[ExI] Gene shifts
hkhenson at rogers.com
Sun Sep 21 02:57:16 UTC 2008
The below article is indirect support for Gregory Clark's
concepts. He makes that case that genetic selection for traits he
deems "capitalist" during the 20 plus generations proceeding the
industrial revolution. That he thinks set the stage for the
You would expect a different set of trait to be advantageous to
reproduction in different kinds of societies. "Impulsivity and a
short attention span" seems to be one of them that was selected
against in the history of western Europe. When you think about it,
that's about what you would expect. :-)
Did hyperactivity evolve as a survival aid for nomads?
11:39 10 June 2008
NewScientist.com news service
Impulsivity and a short attention span may be the bane of every
parent with a hyperactive toddler, but those same traits seem to help
Kenyan nomads keep weight on.
A gene mutation tied to attention deficit hyperactive disorder (ADHD)
is also associated with increased weight among a chronically
undernourished group of nomads called the Ariaal. Notably, the
mutation offers no such benefit to a cousin population that gave up
the nomadic lifestyle in the 1960s.
The nomads' active and unpredictable life centred on herding might
benefit from spontaneity, says Ben Campbell, an evolutionary
anthropologist at the University of Wisconsin at Milwaukee, US, who
was involved in the new study.
"If you are a nomad then you ought to be little more impulsive than
if you are settled," he says. "You should be a little quicker on the
The Ariaal are an isolated group of nomads who wander around northern
Kenya, herding cows, camel, sheep and goats. Encouraged by Christian
missionaries in the 1960s, some members settled in the same region
and started relying on agriculture for some of their food.
The nomads and the settled groups still interact and intermarry, but
they live drastically different lifestyles. "The nomads are always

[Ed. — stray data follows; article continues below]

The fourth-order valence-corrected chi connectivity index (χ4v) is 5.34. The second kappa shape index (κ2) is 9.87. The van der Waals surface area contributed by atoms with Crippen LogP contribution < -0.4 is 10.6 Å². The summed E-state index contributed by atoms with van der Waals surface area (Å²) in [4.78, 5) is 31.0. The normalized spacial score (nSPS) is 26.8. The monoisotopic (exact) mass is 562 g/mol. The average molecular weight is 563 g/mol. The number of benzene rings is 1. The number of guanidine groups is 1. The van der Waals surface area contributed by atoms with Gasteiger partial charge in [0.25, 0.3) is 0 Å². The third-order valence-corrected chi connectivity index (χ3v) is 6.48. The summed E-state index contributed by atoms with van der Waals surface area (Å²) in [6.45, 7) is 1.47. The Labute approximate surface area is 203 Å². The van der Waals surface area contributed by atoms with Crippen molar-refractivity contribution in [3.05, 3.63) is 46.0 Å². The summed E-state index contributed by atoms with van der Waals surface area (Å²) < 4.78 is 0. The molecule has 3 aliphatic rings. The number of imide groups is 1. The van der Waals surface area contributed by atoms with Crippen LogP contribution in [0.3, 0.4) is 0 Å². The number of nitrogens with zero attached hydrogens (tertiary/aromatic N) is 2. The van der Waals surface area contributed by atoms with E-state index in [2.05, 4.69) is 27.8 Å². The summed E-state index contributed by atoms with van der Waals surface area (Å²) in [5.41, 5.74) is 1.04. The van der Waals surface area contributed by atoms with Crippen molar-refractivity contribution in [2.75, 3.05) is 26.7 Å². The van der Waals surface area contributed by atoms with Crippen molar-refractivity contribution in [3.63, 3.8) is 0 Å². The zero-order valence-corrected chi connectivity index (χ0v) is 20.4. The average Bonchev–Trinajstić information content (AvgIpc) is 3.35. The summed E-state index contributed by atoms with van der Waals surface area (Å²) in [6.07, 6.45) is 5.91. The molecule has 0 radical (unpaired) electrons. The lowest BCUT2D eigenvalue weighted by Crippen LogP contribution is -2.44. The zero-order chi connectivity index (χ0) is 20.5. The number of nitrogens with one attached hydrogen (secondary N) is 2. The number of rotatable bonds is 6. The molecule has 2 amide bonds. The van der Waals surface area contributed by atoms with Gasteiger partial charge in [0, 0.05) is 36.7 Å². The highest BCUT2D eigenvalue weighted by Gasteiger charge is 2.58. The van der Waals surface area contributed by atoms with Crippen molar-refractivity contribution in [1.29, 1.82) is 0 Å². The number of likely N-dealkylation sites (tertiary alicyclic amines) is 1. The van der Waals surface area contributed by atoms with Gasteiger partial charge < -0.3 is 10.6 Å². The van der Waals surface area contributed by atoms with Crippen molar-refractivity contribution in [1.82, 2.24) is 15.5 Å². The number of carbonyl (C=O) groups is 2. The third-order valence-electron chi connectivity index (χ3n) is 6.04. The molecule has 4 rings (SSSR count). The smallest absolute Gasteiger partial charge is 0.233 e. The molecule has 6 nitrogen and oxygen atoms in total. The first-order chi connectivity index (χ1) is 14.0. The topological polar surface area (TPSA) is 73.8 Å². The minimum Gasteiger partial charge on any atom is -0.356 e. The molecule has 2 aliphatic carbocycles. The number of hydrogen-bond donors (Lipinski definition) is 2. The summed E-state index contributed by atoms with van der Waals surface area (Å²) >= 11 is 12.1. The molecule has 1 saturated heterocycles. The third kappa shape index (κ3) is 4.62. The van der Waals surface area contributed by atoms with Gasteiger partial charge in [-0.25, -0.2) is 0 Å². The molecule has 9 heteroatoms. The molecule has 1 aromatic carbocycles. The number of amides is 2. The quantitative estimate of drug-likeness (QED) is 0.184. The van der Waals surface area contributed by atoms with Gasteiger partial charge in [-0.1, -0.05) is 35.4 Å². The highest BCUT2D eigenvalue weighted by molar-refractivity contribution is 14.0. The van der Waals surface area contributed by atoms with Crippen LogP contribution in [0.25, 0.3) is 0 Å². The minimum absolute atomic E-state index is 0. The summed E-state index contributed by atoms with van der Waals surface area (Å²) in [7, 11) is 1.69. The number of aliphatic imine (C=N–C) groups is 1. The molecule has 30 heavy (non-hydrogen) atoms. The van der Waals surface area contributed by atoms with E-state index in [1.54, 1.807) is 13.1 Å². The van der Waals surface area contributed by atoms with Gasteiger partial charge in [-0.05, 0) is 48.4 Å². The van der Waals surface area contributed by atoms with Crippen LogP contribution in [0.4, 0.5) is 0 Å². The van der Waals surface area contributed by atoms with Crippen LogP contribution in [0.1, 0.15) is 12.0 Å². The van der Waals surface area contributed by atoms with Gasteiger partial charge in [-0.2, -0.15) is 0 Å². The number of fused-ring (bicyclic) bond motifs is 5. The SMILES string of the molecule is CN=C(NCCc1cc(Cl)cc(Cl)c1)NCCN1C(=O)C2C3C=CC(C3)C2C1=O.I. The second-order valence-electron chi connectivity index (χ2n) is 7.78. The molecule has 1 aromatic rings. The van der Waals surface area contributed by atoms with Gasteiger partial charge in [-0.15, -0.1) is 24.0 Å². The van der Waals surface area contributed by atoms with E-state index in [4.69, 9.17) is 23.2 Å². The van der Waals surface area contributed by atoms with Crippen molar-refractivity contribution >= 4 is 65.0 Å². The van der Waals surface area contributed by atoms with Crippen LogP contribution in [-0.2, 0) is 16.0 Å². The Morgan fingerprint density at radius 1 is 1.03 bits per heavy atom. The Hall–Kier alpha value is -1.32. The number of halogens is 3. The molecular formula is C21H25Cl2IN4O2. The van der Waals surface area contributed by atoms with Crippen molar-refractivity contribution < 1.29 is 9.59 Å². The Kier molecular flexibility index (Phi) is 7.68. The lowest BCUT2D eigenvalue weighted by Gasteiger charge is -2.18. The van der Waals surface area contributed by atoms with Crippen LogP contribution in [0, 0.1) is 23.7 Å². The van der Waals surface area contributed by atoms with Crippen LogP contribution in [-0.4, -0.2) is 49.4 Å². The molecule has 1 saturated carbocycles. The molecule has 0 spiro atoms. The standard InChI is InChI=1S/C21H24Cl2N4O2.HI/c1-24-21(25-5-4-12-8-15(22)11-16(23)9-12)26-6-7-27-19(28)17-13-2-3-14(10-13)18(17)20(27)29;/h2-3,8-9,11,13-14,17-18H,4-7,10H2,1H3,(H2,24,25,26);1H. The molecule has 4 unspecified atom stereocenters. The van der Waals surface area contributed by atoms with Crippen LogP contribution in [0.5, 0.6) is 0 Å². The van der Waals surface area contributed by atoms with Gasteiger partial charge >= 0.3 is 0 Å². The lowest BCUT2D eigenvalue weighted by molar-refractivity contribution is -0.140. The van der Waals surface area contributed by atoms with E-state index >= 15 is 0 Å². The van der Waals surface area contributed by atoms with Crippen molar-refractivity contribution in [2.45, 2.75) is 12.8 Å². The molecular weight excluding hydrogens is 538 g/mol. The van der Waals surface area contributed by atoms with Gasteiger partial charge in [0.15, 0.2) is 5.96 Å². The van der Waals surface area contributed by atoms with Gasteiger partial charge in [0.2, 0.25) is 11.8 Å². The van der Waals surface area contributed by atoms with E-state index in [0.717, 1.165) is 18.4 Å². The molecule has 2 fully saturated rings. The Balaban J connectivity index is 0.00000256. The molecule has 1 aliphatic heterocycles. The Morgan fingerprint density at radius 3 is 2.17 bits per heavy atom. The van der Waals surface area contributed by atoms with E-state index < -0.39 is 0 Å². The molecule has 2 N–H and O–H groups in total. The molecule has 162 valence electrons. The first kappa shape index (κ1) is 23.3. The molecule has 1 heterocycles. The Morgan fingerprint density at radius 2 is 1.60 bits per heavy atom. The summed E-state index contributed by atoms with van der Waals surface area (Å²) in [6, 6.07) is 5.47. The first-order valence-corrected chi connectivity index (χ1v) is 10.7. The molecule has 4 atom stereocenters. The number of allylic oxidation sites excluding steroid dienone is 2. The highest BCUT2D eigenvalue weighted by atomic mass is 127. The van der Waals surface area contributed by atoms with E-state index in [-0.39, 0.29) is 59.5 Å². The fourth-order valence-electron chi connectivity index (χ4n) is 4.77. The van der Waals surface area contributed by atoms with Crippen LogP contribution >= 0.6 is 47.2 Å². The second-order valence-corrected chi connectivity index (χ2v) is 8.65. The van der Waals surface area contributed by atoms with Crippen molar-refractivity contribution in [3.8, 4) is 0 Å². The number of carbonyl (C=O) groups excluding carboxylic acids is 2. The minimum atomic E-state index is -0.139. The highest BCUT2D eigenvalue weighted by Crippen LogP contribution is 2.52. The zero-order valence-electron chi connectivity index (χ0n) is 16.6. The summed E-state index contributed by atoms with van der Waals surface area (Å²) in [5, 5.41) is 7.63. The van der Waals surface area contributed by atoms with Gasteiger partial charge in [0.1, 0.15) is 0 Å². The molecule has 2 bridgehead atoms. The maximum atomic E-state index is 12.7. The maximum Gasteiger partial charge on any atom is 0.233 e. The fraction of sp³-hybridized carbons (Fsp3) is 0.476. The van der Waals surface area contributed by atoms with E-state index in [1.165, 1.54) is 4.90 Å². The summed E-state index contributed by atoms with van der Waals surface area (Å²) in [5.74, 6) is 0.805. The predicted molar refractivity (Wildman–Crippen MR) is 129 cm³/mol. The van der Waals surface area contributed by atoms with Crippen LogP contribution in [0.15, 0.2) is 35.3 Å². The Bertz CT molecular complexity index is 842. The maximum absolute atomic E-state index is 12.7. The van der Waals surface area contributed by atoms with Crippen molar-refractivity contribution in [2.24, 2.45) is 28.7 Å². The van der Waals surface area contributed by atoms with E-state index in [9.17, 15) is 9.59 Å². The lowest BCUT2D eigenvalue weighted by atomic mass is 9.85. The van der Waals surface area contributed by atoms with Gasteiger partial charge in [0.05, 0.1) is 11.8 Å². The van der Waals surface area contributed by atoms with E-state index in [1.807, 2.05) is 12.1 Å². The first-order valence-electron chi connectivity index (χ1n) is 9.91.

doing something. They are always walking to herd their animals,"
Campbell says, while settled Ariaal tend to be sedentary.
A previous study found that nomadic cultures around the world tend to
have the same mutations, which determines the brain's response to a
pleasure-delivering chemical called dopamine and is linked to
impulsivity and ADHD.
Campbell and his colleague Daniel Eisenberg, of Northwestern
University in Evanston, Illinois, US, looked for the mutation in 87
settled and 65 nomadic Ariaal men.
About a fifth of the men from each group had the mutation. However,
their physiques differed. Nomads with the mutation, which is in the
gene called DRD4, tended to have slightly higher body-mass indexes
and more muscles than nomads without the mutation ? though both would
be considered undernourished by Western standards. No such difference
existed in the settled Ariaal.
Why the mutation isn't more common is a mystery, says Eisenberg.
Another study found the impulsive variation in about 60% of native
South Americans, but only 16% of Caucasian Americans. "It might be
that there is a niche for a few people with more impulsive behaviour,
but when there are too many of them those niches are filled," he says.
Also unexplained is how a gene linked to ADHD promotes greater body
weight in nomads, and not village dwellers. Campbell speculates that
a short attention span and penchant for risk taking could benefit
nomads who don't know where the next meal will come from.
However, the mutation could also make food more gratifying, or it
might affect how the body converts calories to kilograms. "We really
don't know," Campbell says.
The mutation "predisposes you to be more active, more demanding, and
not such a pleasant person," says
Henry Harpending, an anthropologist at the University of Utah in Salt
Lake City, also in the US. "You probably do better in a context of
aggressive competition." In other words, in lean times, violent men
may feast while passive men starve.
Journal reference: BMC Evolutionary Biology (DOI: 10.1186/1471-2148-8-
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